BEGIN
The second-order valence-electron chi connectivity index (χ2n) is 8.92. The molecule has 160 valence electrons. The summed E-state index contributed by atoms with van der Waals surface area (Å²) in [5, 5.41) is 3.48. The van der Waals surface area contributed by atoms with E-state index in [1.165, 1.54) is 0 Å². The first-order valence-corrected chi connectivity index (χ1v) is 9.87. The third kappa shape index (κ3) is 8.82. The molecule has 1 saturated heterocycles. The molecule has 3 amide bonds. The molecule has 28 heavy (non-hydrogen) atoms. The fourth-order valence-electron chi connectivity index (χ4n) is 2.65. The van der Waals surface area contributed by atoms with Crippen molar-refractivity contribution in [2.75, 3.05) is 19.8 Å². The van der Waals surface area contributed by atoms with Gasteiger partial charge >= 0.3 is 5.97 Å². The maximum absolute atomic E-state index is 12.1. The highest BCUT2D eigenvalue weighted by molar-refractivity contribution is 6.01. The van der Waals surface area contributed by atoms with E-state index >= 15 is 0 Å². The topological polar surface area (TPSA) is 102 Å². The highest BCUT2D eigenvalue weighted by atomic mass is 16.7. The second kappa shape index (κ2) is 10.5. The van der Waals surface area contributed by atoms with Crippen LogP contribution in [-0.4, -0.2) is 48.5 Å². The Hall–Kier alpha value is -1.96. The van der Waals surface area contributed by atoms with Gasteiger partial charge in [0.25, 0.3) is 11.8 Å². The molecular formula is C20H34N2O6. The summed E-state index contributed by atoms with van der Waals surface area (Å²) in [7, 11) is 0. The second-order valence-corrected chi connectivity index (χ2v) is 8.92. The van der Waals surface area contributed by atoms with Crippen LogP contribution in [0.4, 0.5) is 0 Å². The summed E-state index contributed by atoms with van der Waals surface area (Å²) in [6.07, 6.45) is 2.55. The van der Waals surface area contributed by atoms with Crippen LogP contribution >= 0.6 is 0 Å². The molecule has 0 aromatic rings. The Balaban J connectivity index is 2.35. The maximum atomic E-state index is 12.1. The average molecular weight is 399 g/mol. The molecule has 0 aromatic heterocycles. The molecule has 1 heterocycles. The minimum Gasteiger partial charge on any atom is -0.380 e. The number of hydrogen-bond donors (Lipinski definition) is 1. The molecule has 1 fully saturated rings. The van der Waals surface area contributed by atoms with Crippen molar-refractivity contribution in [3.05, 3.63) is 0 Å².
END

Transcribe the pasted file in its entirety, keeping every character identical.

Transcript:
The second-order valence-electron chi connectivity index (χ2n) is 8.92. The molecule has 160 valence electrons. The summed E-state index contributed by atoms with van der Waals surface area (Å²) in [5, 5.41) is 3.48. The van der Waals surface area contributed by atoms with E-state index in [1.165, 1.54) is 0 Å². The first-order valence-corrected chi connectivity index (χ1v) is 9.87. The third kappa shape index (κ3) is 8.82. The molecule has 1 saturated heterocycles. The molecule has 3 amide bonds. The molecule has 28 heavy (non-hydrogen) atoms. The fourth-order valence-electron chi connectivity index (χ4n) is 2.65. The van der Waals surface area contributed by atoms with Crippen molar-refractivity contribution in [2.75, 3.05) is 19.8 Å². The van der Waals surface area contributed by atoms with Gasteiger partial charge >= 0.3 is 5.97 Å². The maximum absolute atomic E-state index is 12.1. The highest BCUT2D eigenvalue weighted by molar-refractivity contribution is 6.01. The van der Waals surface area contributed by atoms with E-state index >= 15 is 0 Å². The topological polar surface area (TPSA) is 102 Å². The highest BCUT2D eigenvalue weighted by atomic mass is 16.7. The second kappa shape index (κ2) is 10.5. The van der Waals surface area contributed by atoms with Crippen LogP contribution in [-0.4, -0.2) is 48.5 Å². The Hall–Kier alpha value is -1.96. The van der Waals surface area contributed by atoms with Gasteiger partial charge in [0.25, 0.3) is 11.8 Å². The molecular formula is C20H34N2O6. The summed E-state index contributed by atoms with van der Waals surface area (Å²) in [7, 11) is 0. The second-order valence-corrected chi connectivity index (χ2v) is 8.92. The van der Waals surface area contributed by atoms with Crippen LogP contribution in [0.4, 0.5) is 0 Å². The summed E-state index contributed by atoms with van der Waals surface area (Å²) in [6.07, 6.45) is 2.55. The van der Waals surface area contributed by atoms with Crippen LogP contribution >= 0.6 is 0 Å². The molecule has 0 aromatic rings. The Balaban J connectivity index is 2.35. The maximum atomic E-state index is 12.1. The average molecular weight is 399 g/mol. The molecule has 0 aromatic heterocycles. The molecule has 1 heterocycles. The minimum Gasteiger partial charge on any atom is -0.380 e. The number of hydrogen-bond donors (Lipinski definition) is 1. The molecule has 1 fully saturated rings. The van der Waals surface area contributed by atoms with Crippen molar-refractivity contribution in [3.05, 3.63) is 0 Å².